http://www.aacu.org/value/rubrics/pdf/CriticalThinking.pdfhttp://www.aacu.org/value/rubrics/pdf/CriticalThinking.pdfhttps://www.k-state.edu/assessment/initiatives/ctproject/rubric.pdfhttps://www.k-state.edu/assessment/initiatives/ctproject/rubric.pdfhttps://www.k-state.edu/assessment/initiatives/ctproject/rubric.pdfhttps://www.k-state.edu/assessment/initiatives/ctproject/rubric.pdfhttp://business.fullerton.edu/centers/CollegeAssessmentCenter/RubricDirectory/CritThinkinig/CriticalThinkingRubric9.pdfhttp://business.fullerton.edu/centers/CollegeAssessmentCenter/RubricDirectory/CritThinkinig/CriticalThinkingRubric9.pdfhttp://business.fullerton.edu/centers/CollegeAssessmentCenter/RubricDirectory/CritThinkinig/CriticalThinkingRubric9.pdfhttp://www.chaffey.edu/SLO/assess_materials/Assessments and Materials for Core Competency - Critical Thinking/Portland State University Studies Program Holistic Critical Thinking Rubric.pdfhttp://www.chaffey.edu/SLO/assess_materials/Assessments and Materials for Core Competency - Critical Thinking/Portland State University Studies Program Holistic Critical Thinking Rubric.pdfhttp://www.chaffey.edu/SLO/assess_materials/Assessments and Materials for Core Competency - Critical Thinking/Portland State University Studies Program Holistic Critical Thinking Rubric.pdfhttp://www.chaffey.edu/SLO/assess_materials/Assessments and Materials for Core Competency - Critical Thinking/Portland State University Studies Program Holistic Critical Thinking Rubric.pdfhttp://www.chaffey.edu/SLO/assess_materials/Assessments and Materials for Core Competency - Critical Thinking/Portland State University Studies Program Holistic Critical Thinking Rubric.pdfhttp://www.chaffey.edu/SLO/assess_materials/Assessments and Materials for Core Competency - Critical Thinking/Portland State University Studies Program Holistic Critical Thinking Rubric.pdfhttp://www.google.com/cse?cx=006264536472336337462:gtkvth6q_bk&ie=UTF-8&q=ARC+assignment+profile&sa=Searchgsc.tab=0&gsc.q=ARC%20assignment%20profile&gsc.page=1http://www.google.com/cse?cx=006264536472336337462:gtkvth6q_bk&ie=UTF-8&q=ARC+assignment+profile&sa=Searchgsc.tab=0&gsc.q=ARC%20assignment%20profile&gsc.page=1http://www.google.com/cse?cx=006264536472336337462:gtkvth6q_bk&ie=UTF-8&q=ARC+assignment+profile&sa=Searchgsc.tab=0&gsc.q=ARC%20assignment%20profile&gsc.page=1http://www.google.com/cse?cx=006264536472336337462:gtkvth6q_bk&ie=UTF-8&q=ARC+assignment+profile&sa=Searchgsc.tab=0&gsc.q=ARC%20assignment%20profile&gsc.page=1http://www.google.com/cse?cx=006264536472336337462:gtkvth6q_bk&ie=UTF-8&q=ARC+assignment+profile&sa=Searchgsc.tab=0&gsc.q=ARC%20assignment%20profile&gsc.page=1https://www.temple.edu/tlc/resources/handouts/grading/Holistic Critical Thinking Scoring Rubric.v2.pdfhttps://www.temple.edu/tlc/resources/handouts/grading/Holistic Critical Thinking Scoring Rubric.v2.pdfhttps://www.temple.edu/tlc/resources/handouts/grading/Holistic Critical Thinking Scoring Rubric.v2.pdfhttp://www.d.umn.edu/vcaa/assessment/documents/CriticalThinkingrubric.pdfhttp://www.d.umn.edu/vcaa/assessment/documents/CriticalThinkingrubric.pdfhttps://louisville.edu/provost/GER/rubrics/Math_Rubric.pdfhttps://louisville.edu/provost/GER/rubrics/Math_Rubric.pdfhttp://www.cpcc.edu/learningcollege/learning-outcomes/rubrics/WST_Rubric.pdfhttp://www.cpcc.edu/learningcollege/learning-outcomes/rubrics/WST_Rubric.pdfhttp://www.cpcc.edu/learningcollege/learning-outcomes/rubrics/WST_Rubric.pdfhttp://www.cpcc.edu/learningcollege/learning-outcomes/rubrics/WST_Rubric.pdf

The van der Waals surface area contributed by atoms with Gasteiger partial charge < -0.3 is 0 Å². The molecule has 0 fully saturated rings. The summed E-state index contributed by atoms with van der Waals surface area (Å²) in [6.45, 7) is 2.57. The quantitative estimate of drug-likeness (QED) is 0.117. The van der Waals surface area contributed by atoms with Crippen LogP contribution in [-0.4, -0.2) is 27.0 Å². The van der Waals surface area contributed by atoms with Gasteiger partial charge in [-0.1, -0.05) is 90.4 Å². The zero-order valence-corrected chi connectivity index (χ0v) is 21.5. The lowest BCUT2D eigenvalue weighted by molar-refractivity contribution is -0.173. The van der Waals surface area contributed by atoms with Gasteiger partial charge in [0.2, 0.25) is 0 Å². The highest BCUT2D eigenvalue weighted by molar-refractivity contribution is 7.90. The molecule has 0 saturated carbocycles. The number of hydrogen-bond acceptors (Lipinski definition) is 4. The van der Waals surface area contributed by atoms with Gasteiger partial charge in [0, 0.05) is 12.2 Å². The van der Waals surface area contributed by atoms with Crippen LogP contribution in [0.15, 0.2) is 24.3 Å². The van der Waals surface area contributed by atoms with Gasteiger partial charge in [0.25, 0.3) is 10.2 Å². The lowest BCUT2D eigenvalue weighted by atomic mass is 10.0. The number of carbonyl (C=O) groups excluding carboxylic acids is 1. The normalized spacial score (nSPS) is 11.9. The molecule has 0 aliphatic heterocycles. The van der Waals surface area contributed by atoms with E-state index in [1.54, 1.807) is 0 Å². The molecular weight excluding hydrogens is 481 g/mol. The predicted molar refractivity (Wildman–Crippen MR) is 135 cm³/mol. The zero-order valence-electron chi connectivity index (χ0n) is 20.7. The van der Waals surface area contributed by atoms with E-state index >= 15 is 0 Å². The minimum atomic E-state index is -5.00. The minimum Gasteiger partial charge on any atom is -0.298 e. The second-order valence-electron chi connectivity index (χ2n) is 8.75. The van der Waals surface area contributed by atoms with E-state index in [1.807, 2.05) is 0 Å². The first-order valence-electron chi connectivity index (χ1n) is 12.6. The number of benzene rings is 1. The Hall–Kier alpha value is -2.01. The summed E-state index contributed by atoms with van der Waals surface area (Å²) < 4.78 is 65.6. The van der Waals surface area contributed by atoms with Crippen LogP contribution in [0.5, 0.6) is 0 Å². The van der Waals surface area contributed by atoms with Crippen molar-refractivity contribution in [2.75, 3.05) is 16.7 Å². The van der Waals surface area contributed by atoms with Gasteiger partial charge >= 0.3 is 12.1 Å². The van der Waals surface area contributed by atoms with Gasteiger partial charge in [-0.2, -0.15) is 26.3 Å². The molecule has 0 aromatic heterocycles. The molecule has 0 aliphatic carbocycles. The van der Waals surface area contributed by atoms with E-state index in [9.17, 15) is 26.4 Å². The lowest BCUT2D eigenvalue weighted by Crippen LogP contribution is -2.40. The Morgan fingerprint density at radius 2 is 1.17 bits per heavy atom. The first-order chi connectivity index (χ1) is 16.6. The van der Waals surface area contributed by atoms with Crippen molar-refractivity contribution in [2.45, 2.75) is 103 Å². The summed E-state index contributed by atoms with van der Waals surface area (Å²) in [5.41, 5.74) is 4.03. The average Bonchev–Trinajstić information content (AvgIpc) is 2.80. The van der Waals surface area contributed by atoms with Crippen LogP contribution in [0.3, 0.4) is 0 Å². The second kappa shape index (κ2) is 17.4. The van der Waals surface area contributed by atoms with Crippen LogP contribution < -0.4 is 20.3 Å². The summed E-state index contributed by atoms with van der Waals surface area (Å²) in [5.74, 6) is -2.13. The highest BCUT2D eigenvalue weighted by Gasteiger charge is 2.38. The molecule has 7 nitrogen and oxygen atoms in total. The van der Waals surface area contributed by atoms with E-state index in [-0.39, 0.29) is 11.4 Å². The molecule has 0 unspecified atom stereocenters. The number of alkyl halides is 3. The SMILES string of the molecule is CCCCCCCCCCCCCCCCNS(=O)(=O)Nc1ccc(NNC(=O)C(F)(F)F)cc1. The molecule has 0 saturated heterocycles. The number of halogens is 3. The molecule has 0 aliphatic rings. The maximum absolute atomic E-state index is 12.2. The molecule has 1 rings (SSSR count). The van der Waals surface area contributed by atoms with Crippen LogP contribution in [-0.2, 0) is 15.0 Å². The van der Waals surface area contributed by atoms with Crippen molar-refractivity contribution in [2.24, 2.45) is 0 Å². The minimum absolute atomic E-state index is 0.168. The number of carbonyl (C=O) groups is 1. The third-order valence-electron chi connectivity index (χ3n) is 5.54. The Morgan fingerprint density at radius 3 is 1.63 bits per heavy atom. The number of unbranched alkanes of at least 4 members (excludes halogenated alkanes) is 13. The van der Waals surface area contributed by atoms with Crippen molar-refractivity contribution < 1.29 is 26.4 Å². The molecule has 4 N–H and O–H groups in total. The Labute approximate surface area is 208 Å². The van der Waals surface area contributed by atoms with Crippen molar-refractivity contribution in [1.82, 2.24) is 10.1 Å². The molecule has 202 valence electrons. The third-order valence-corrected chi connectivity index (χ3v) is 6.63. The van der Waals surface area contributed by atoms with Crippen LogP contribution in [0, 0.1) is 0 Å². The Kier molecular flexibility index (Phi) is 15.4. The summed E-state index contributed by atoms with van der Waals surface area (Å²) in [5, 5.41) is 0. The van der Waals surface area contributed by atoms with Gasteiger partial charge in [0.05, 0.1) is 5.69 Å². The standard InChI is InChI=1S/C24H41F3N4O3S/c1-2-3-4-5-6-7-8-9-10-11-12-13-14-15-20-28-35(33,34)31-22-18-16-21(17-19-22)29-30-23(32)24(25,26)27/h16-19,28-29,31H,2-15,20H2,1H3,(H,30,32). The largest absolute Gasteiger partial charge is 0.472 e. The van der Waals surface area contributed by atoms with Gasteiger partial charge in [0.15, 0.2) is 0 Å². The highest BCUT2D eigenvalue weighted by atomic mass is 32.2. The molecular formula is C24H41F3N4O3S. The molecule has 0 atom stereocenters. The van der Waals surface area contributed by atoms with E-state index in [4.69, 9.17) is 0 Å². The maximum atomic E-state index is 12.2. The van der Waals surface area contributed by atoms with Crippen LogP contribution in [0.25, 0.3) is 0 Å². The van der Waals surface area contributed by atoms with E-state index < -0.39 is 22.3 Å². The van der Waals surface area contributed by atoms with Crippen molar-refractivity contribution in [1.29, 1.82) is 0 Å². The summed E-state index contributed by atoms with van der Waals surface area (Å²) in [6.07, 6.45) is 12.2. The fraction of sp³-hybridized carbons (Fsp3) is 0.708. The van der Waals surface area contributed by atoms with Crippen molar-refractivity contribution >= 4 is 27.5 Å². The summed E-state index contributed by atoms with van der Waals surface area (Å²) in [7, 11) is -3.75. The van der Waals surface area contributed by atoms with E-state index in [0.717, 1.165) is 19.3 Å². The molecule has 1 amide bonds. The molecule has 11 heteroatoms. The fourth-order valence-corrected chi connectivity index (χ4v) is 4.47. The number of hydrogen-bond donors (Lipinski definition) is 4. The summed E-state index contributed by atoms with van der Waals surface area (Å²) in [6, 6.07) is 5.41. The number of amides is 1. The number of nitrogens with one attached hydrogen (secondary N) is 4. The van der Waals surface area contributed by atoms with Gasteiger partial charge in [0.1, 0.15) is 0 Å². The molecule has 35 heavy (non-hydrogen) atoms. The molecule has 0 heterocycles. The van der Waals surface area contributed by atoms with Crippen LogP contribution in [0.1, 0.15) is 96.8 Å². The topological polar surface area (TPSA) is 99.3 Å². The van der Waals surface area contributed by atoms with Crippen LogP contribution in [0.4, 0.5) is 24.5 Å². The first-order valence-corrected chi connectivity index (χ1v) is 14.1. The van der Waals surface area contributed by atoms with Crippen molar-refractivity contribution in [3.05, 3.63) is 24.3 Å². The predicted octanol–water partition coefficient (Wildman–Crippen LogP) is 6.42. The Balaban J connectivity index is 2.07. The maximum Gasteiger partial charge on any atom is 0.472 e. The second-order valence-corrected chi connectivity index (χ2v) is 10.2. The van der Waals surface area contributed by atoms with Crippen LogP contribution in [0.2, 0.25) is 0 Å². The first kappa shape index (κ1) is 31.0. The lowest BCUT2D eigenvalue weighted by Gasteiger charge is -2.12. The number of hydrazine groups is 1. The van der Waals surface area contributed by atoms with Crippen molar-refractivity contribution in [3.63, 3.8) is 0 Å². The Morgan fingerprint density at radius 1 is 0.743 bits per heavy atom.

• Flavell , J. (1979). Metacognition and Cognitive Monitoring: A New Area of Cognitive-Developmental Inquiry. American Psychologist , 34(10), 906-911.